How the #makers
I've been creating stuff since I can remember myself. Over the last decade or so, my creations have been around physical computing, embedded systems and visual art. I'm really excited about the possibilities in this field and keep pushing my own boundaries and sometimes the boundaries of the entire field. I work hard, spending endless hours, reading, learning, experimenting, exchanging ideas. Not easy while having three little kids and a day job, but the urge to create is stronger. Sharing has always been an important part of my creation. Some of my projects have been around enabling the community to do things that were previously pretty difficult. For example, I created the IOIO board and distributed it and other people have picked it up and built beautiful projects around it.
I had heard of Maker Faire years before I had the opportunity to attend. It had always seemed magical and I knew that this place is full of my own kind. The first time I went was mind-blowingly fun! And since then, I've been going every year for the past five years, usually exhibiting and sometimes bringing my kids along to learn and be inspired. Every year I work very hard to prepare something new and fun for the Faire. I take great pleasure from the interaction with visitors: I like seeing people smiling at my creations, I like seeing how my work makes them think, inspires them, makes them ask questions, propose new ideas. I love talking to people about this stuff. I like seeing kids being surprised and delighted by thing they didn't know were possible.
Every year I get better and my projects become more sophisticated and novel. However, every year I feel that the attention of the visitors to my work decreases and that intimacy we used to share is almost gone. One could argue that I lost the touch and my works are no longer as exciting as they used to be. This may as well be true, but I feel that it is not the main reason. I feel that Maker Faire has changed a lot. Over the years I've seen an insane increase in the number of commercial entities exhibiting there. It started mostly with smallish companies that are targeting makers as their customers, such as 3D printer manufacturers (enough, already!) and slowly grew into tech-giants wanting to have a strong presence there to improve their branding in the eyes of consumers and appeal to creative makers as possible employees. These commercial entities are spending significant money and engineering months on their booths. And surely enough, they are building some impressive installations! How can the individual hobbyist, working from their garage, as talented as they may be, compete with these projects? Indeed, it is almost impossible.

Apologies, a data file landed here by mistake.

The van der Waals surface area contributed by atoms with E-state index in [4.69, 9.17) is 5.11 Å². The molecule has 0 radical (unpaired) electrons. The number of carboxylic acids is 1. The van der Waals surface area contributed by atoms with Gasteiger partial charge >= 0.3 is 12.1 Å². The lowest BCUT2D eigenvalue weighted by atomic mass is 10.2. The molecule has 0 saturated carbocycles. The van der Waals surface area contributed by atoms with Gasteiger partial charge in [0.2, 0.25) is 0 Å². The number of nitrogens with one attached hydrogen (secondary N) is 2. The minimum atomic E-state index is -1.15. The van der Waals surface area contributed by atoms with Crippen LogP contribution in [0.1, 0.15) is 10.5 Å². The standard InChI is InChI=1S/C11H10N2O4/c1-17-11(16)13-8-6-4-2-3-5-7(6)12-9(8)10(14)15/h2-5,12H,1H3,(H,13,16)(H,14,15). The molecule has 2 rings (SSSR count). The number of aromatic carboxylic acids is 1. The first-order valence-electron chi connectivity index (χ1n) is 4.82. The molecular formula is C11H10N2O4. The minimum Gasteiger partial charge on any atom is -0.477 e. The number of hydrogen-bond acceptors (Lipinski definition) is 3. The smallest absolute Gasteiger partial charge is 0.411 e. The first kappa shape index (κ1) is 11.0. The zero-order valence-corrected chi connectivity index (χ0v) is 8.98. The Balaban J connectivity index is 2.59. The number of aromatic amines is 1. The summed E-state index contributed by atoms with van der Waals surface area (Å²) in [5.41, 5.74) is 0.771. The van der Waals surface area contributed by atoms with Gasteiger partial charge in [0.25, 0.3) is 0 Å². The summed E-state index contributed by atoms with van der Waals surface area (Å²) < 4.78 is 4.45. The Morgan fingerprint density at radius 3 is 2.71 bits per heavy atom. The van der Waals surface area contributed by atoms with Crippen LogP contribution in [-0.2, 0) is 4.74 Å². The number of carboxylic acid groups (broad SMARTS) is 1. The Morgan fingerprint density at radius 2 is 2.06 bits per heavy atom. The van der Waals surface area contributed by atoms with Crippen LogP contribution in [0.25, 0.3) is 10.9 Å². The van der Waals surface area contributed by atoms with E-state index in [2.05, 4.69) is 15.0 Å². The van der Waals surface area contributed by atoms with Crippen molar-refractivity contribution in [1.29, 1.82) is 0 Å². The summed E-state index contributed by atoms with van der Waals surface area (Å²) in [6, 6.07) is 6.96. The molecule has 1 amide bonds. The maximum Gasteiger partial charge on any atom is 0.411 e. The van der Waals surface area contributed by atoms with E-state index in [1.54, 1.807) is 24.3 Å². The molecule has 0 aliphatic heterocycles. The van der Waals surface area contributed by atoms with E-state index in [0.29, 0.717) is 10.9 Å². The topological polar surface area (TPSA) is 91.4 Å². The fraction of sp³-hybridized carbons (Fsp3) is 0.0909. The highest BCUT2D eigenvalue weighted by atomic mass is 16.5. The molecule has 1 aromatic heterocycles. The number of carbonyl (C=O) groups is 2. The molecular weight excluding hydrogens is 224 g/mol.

I have almost no doubt that Maker Faire is more profitable than it ever was. But it sold its soul to the devil. It is no longer about the Maker spirit, but merely a Maker-themed trade-show. Visitors are overwhelmed with the content, almost to the point of sensory overload. I have witnessed many people wondering around seeming completely indifferent to anything that is not a crazy production. Totally missing out the experience in appreciating the beauty and joy of the little things that individual people have made with a lot of love, passion and hard work.
I don't think I'll be going to Maker Faire again. I'm saying this heavy-heartedly, since it used to feel like my home field. Maybe something else will come along...